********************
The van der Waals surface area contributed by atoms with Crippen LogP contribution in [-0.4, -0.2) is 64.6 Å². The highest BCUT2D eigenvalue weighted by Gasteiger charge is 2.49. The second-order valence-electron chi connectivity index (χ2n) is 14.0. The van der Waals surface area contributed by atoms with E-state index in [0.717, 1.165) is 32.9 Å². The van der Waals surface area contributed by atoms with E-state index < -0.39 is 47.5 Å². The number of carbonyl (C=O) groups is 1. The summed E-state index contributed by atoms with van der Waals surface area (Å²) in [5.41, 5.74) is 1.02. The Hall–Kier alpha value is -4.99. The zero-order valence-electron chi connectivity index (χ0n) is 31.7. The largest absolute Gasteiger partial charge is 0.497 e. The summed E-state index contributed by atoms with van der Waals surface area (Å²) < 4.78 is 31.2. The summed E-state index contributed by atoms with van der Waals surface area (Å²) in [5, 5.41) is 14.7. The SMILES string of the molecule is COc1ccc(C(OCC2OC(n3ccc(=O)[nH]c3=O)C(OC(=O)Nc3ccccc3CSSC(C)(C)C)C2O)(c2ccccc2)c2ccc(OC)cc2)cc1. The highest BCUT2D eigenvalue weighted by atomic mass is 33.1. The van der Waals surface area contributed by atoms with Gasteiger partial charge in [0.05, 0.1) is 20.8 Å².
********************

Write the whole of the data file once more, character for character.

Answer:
The van der Waals surface area contributed by atoms with Crippen LogP contribution in [-0.4, -0.2) is 64.6 Å². The highest BCUT2D eigenvalue weighted by Gasteiger charge is 2.49. The second-order valence-electron chi connectivity index (χ2n) is 14.0. The van der Waals surface area contributed by atoms with E-state index in [0.717, 1.165) is 32.9 Å². The van der Waals surface area contributed by atoms with E-state index < -0.39 is 47.5 Å². The number of carbonyl (C=O) groups is 1. The summed E-state index contributed by atoms with van der Waals surface area (Å²) in [5.41, 5.74) is 1.02. The Hall–Kier alpha value is -4.99. The zero-order valence-electron chi connectivity index (χ0n) is 31.7. The largest absolute Gasteiger partial charge is 0.497 e. The summed E-state index contributed by atoms with van der Waals surface area (Å²) < 4.78 is 31.2. The summed E-state index contributed by atoms with van der Waals surface area (Å²) in [5, 5.41) is 14.7. The SMILES string of the molecule is COc1ccc(C(OCC2OC(n3ccc(=O)[nH]c3=O)C(OC(=O)Nc3ccccc3CSSC(C)(C)C)C2O)(c2ccccc2)c2ccc(OC)cc2)cc1. The highest BCUT2D eigenvalue weighted by atomic mass is 33.1. The van der Waals surface area contributed by atoms with Gasteiger partial charge in [0.05, 0.1) is 20.8 Å².